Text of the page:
Tips to Avoid a Stroke

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Suffering a stroke is something I wish upon no-one. Today I’d like to talk about some tips and things that we can do to avoid suffering a stroke.

Welcome to the “Senior Circle” where we hope to inspire and help others by providing valuable, relevant information related to caring for an elderly loved one. Hi, my name is Dawn Neely and I’ll be your host. Thank you for joining us.

My father suffered a stroke when he was 58 years old and it completely rocked our world. It was a very challenging thing for him to go through, but we were very blessed that he worked very hard to regain much of what he had lost in terms of his physical and neurological abilities and he was able to recover significantly.

Looking back, one does wonder if there were signs, things that could have been picked up on and whether there were steps that could have been taken to avoid that stroke. Strokes are a leading cause of death and disabilities in the U.S. today. I’d like to share some of the things, that according to well known cardiologists, should be considered in an effort to rein in the risks today that exist, potentially reducing the likelihood of stroke activity.

One thing we can look at is lowering our blood pressure. High blood pressure is a huge factor, doubling or even quadrupling your stroke risk if it’s not controlled. We know that high blood pressure is the biggest contributor to the risk of stroke, and that’s both in men and in women. So one of the biggest differences that a person can make to their vascular health is to monitor their blood pressure, but even more importantly, making sure that it is treated if it’s elevated. Everyone’s a little different, so you should know your baseline. Ideally, some say that blood pressure should be less than 135/85. But for some, a less aggressive goal, such as 140/90, may be more appropriate. Mine personally tends to run low, but I just kinda keep track of it so that when I have to have it taken, I know what to expect and I can share that with the medical professional if I’m asked about it.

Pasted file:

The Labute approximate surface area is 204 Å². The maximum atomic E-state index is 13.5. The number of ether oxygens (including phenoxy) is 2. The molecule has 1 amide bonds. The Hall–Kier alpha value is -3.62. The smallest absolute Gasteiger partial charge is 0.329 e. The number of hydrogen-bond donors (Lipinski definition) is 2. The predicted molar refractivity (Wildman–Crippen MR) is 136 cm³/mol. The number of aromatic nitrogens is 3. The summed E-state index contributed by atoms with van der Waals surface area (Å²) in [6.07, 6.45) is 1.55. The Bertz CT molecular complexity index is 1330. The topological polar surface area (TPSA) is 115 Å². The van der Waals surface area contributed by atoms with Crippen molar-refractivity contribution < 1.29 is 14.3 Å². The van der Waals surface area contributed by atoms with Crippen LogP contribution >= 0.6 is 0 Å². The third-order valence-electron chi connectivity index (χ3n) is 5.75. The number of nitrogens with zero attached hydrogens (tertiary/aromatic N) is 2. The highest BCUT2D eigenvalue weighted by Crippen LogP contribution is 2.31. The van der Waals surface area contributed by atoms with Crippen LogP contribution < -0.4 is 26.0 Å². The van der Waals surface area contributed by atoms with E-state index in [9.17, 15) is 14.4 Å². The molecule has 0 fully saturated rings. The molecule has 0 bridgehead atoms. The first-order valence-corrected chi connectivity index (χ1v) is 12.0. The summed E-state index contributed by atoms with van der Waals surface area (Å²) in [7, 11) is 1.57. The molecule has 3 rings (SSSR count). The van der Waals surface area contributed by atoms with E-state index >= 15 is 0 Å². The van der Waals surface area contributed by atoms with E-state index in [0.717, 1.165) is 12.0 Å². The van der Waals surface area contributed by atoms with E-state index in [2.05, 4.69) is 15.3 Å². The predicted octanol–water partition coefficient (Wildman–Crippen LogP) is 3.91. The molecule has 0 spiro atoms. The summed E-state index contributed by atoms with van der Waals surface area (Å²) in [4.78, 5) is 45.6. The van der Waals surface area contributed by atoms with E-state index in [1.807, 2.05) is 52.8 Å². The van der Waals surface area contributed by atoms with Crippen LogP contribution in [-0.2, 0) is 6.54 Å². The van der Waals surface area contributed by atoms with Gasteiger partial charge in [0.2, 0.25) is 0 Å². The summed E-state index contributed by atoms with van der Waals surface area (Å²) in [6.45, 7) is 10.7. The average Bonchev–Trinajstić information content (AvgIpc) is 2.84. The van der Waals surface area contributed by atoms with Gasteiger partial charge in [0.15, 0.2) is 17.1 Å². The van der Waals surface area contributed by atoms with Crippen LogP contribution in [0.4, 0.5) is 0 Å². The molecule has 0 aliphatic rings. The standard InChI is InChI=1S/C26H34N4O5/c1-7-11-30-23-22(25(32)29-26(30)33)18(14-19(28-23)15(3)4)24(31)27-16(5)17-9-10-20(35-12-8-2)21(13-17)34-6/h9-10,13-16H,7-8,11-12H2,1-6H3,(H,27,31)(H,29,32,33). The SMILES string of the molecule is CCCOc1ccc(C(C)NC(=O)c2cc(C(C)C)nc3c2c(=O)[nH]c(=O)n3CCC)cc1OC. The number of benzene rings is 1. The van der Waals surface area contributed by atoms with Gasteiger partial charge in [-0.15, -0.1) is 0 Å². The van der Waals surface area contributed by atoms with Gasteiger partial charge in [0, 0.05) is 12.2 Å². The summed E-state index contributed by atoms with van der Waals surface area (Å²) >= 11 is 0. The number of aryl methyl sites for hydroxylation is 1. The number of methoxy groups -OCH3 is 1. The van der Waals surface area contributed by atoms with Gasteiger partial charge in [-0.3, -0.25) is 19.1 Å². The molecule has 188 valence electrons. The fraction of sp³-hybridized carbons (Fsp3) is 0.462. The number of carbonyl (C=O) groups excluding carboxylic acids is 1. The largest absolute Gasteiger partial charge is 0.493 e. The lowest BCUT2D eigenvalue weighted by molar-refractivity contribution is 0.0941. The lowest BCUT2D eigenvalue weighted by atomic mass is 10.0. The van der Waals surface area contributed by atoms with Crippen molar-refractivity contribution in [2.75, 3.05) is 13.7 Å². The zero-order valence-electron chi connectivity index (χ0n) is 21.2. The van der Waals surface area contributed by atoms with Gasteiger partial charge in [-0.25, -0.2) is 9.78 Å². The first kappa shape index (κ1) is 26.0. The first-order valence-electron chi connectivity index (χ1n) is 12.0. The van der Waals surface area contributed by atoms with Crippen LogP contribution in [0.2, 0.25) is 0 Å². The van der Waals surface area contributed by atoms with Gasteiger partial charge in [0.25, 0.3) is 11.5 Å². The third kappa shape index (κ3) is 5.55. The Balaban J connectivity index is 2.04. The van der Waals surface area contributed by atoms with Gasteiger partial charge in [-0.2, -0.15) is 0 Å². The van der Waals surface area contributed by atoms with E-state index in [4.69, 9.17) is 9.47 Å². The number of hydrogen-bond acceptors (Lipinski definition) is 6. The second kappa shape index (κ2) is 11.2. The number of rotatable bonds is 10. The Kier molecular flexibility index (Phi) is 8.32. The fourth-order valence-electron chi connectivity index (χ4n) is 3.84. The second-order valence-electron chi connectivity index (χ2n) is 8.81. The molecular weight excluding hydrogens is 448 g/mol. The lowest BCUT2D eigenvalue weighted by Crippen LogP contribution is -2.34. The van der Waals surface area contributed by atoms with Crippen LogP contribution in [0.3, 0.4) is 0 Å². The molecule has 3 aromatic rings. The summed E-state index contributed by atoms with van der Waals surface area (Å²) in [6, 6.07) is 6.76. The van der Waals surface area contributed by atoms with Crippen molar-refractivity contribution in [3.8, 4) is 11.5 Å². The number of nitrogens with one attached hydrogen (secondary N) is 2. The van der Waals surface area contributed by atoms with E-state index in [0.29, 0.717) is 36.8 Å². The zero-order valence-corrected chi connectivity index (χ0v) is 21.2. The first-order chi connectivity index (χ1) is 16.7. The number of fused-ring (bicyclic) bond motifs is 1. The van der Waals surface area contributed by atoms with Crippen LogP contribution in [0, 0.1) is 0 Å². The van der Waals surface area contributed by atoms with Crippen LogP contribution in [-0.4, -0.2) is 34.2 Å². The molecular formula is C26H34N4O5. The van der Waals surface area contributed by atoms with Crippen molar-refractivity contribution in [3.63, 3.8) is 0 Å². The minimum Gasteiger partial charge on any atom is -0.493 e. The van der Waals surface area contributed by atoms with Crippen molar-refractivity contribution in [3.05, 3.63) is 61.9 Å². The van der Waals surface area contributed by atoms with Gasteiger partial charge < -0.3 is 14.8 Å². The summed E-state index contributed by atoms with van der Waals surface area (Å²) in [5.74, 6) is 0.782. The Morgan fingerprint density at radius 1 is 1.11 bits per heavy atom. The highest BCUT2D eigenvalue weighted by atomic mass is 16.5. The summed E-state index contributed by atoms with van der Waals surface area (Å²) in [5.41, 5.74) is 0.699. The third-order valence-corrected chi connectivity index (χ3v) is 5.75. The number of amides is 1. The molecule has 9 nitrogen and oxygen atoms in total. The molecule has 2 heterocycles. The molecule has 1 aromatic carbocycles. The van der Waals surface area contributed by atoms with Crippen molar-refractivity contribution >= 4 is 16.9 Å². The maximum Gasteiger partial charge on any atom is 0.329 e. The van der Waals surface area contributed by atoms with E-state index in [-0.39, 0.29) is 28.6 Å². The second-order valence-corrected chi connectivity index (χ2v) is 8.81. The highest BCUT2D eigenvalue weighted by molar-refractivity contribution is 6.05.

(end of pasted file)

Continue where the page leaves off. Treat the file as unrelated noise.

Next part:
So what are some of the things that you can do to lower your blood pressure?

One, you can get that salt in check. It’s suggested that you reduce the salt in your diet to no more than 1,500 milligrams a day, and that’s about a half teaspoon. It really is amazing when you look at ingredients on things, especially processed foods, how much sodium they contain. Avoid high-cholesterol foods, such as burgers, cheese and ice cream.

Try to eat a healthy diet. Be sure to include fruits and vegetables every day and consider having a serving of fish two to three times a week. You’ll also want to include healthy grains in your meal line-up.

This is a big one that requires some commitment, but get more exercise. It doesn’t have to be a gym membership and a goal to lift heavy weights, but move around. Get thirty minutes a day in of walking, swimming or any other activity that gets that heart rate going.

If you smoke, quit. I don’t even think we need to get into this or talk about it. Just please, quit.

And when it comes to blood pressure medication, if they are prescribed, take them as ordered by your physician. At Seniors Helping Seniors, we help many clients with medication management as this is something that can be challenging. Just make sure that you’re following your doctor’s prescription and if it’s easier, use a pill organizer that will help you keep track of each of your dosages.

Another culprit of stroke risk is atrial fibrillation, also known as AFib.  AFib is a form of an irregular heartbeat that causes clots to form in the heart. Those clots can then travel to the brain, producing a stroke. AFib is believed to carry almost a fivefold risk of stroke and really should be taken seriously. If you have AFib, your goal really needs to be to get that treated.

Two things you’ll want to think about is if you have symptoms, such as heart palpitations or shortness of breath, see your doctor for an exam. You may need to take a blood thinner, such as warfarin, which is Coumadin, or one of the newer direct-acting anticoagulant drugs to reduce stroke risk from atrial fibrillation. Your doctors can guide you through this treatment and staying on top of the situation will help you significantly avoid experiencing a stroke.

Finally, make sure that your physician is monitoring your blood work for your blood sugar levels. Diabetes is a serious condition that needs to be monitored Having high blood sugar damages blood vessels over time, making clots more likely to form inside of them. If you’re experiencing issues with your blood sugar, be sure to follow your physician’s instructions very closely and follow a diet that’s specifically focused on lowering your sugar levels. To get a little technical, they say you should eat at least 14 grams of fiber daily for every 1,000 calories consumed and to keep your cholesterol down to 300 milligrams a day.

In part two of this series on strokes, we’ll discuss further things that can be done to prevent strokes, and in the meantime, if you have any questions, please feel free to give Seniors Helping Seniors a call at the number on the screen at the end of this video. Thank you for joining us today, till next time.

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